Tips and Tricks: Onboarding New Dentists

Tips and Tricks: Onboarding New Dentists


Welcome to the America Smiles tips and tricks. We’re going to touch on various financial subjects, technical subjects, and marketing subjects. The whole idea of this program is to give you simple tips and tricks to help you run your business more efficiently.

For today’s installment, we’re going to discuss something in the marketing category with how to onboard a new dentist. If you’re onboarding a new dentist, we’ll operate under the assumption that you’ve engaged in a marketing program or plan, making door-to-door sales, using a mailer, or hired a call service of some sort.

Getting Started with a New Doctor

In any event, once you’ve gotten a new doctor to try you for your first case, they’ll send you just one case to get a chance to get to know the patient and to see how the case fits. Let’s assume that the first case is a crown and bridge. We’ll speak from a crown and bridge standpoint, but in this first case scenario, you might want to call the office immediately after receiving it.

When one of the employees answers the phone, ask if your case patient has been seen. If they confirm, yes, the patient’s been seen, you might want to ask, “Can I talk to the doctor? I want to confirm how the case went.” She might volunteer to ask the doctor for you. Be persistent to make that personal and technical connection with the doctor. Throughout my dental career, I’ve made a point of not talking to auxiliary staff on a technical basis, asking them how the contacts were. They have to ask the doctor; then it gets back to you.

Set the Tone

I like to talk directly to the doctor. Sometimes I even sound offended, saying, “I’m sorry, I won’t speak to auxiliary staff about technical issues.” I want to get right to the doctor the best I can. If you’re confident that the patient has come in, ask the doctor, “How was the shade? How were the margins? How was the context? How is the bite at this point? Is there any chance we can get you to try us for a couple of more? We understand that anybody can get the first case, right?” I’ve always said, “Be honest.” I want to make sure I like working with you as much as you like working with me. There’s no reason not to establish your ground that you’re not just begging for new business, that you deserve respect as a business owner, and you have standards and protocols that need to be met, as well as the customer.

Generally, I like to get 3 cases onboard. How do you bring a new customer into your fold? Talk to that doctor for up to five minutes, ask him how he liked the service with generally the same line of questions regarding the fit, the finish, and the aesthetics. If you’re confident that the doctors liked the work, it’s your opportunity to establish yourself as an individual business owner. However, I also need a quality impression from the doctor. I need the right amount of time to produce what you need, and I’m a stickler for being paid on time. If I can get those things from you, then I’ll go to the ends of the Earth to get a quality product to you.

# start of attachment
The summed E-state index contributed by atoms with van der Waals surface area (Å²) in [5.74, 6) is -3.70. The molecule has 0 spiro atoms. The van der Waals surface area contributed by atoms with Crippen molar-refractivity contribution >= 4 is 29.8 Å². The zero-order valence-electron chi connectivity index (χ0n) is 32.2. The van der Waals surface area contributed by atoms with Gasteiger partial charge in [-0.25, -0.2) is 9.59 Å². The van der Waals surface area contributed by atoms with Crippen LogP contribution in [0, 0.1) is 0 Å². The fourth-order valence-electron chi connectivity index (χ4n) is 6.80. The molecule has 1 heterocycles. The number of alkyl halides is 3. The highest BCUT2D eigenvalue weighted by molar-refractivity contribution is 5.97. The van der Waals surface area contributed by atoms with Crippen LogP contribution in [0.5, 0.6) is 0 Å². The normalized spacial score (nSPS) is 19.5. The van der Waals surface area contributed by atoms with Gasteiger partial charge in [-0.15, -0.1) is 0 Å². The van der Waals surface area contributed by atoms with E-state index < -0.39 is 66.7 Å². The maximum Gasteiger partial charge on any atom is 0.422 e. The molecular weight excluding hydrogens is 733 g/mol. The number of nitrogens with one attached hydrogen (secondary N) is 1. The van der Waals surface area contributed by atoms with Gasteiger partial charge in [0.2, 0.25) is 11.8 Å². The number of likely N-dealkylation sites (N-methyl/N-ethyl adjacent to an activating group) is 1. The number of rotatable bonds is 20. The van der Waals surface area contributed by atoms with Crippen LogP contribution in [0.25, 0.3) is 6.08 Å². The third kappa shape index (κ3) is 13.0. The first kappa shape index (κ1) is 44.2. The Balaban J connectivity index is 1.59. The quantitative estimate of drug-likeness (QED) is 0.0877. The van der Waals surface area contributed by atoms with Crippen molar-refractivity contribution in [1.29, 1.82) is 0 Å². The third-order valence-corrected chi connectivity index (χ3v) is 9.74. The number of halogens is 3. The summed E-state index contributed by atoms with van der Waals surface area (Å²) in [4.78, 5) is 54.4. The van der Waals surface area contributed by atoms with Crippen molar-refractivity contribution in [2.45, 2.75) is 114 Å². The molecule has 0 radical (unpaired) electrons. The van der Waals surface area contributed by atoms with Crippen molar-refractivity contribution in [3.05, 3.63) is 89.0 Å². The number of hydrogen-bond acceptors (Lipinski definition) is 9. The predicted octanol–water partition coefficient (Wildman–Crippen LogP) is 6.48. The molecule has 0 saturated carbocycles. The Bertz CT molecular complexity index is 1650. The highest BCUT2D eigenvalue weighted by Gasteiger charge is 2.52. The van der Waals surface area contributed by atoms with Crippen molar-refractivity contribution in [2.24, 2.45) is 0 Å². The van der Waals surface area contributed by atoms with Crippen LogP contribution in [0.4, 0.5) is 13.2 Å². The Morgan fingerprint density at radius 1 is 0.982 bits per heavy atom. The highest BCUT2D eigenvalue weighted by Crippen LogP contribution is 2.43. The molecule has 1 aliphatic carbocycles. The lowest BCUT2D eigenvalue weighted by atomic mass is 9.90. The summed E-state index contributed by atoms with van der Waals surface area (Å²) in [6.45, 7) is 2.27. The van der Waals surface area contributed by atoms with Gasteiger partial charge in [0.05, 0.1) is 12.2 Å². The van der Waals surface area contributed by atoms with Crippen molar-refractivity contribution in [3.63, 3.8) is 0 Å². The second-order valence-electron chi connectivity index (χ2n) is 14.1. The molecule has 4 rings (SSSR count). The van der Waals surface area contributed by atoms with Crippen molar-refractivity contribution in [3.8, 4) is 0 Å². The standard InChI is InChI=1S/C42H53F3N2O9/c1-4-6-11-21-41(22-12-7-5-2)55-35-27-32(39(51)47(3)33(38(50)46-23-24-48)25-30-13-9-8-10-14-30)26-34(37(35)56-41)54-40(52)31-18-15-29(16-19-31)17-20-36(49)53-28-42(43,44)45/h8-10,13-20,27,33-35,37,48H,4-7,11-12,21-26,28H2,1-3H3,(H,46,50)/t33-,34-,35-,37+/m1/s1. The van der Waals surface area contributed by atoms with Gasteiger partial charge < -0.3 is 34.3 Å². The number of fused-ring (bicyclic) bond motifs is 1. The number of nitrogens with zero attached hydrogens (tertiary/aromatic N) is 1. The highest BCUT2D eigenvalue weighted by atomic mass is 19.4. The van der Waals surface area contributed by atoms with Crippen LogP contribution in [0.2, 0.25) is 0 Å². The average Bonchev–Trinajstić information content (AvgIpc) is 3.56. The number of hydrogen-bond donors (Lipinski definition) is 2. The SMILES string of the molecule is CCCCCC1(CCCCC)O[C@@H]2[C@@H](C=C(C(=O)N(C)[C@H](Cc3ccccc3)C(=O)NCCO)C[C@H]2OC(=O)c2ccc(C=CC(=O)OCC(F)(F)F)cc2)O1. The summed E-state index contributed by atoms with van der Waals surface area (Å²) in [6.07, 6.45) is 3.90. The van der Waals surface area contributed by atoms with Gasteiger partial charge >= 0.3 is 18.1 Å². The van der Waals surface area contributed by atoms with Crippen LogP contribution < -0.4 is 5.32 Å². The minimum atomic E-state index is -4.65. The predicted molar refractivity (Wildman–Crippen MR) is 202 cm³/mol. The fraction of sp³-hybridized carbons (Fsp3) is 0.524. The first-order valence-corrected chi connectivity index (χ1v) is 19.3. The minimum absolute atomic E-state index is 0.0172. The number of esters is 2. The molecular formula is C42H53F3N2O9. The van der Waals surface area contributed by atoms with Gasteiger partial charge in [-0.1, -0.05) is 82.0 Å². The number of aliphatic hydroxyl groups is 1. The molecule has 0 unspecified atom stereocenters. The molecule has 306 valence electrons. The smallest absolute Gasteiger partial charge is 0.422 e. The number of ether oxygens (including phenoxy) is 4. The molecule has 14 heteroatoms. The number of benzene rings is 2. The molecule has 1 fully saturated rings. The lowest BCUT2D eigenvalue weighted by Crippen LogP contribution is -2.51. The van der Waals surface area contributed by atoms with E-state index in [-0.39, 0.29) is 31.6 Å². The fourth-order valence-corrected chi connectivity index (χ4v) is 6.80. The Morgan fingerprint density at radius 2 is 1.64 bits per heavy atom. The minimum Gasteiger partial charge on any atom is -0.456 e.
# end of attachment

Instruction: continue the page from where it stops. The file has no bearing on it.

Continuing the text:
Remake Policy

You can discuss how we all know that remakes are a part of the industry. I’m proud to say my remake ratio is about 2%, or about two out of every hundred crowns will have to be remade. I reserve the right to make a case twice and be paid once. The whole idea of businesses saying, “I didn’t like it, and I’m sending it somewhere else,” is never going to work. Take the opportunity to say, “Doc, I have a policy here for the most part. If we’re pretty confident the flaw was in the impression, I’ll do that case for half charge. If we’re pretty confident that it’s my fault, I’m going to be doing it at no cost”. But let’s be honest, the weak link in our system and dentistry is that impression.

I’ll try to hold a doctor to a high standard. I’ll try to give them feedback on the impressions they’re giving me. If something needs to be remade, I’ll let them know that an impression must be retaken and I’ll tell them that ahead of time. But in any event, it’s an excellent opportunity to establish yourself and say, “I’d love to do your work, but I am an independent business owner.”

It’s All About Customer Service

You have standards that you have to adhere to. It’s your opportunity to tell the doctor what your needs are as well as your willingness to provide him with anything he needs. Go over some of the additional services you offer, some timeframes, make sure they have enough lab prescriptions, and your price list.

Onboarding a doctor involves communicating after cases and showing you’re more than willing to provide all they could ever ask. Don’t forget; it’s also your opportunity to set your standards of what you expect from them as a business owner.


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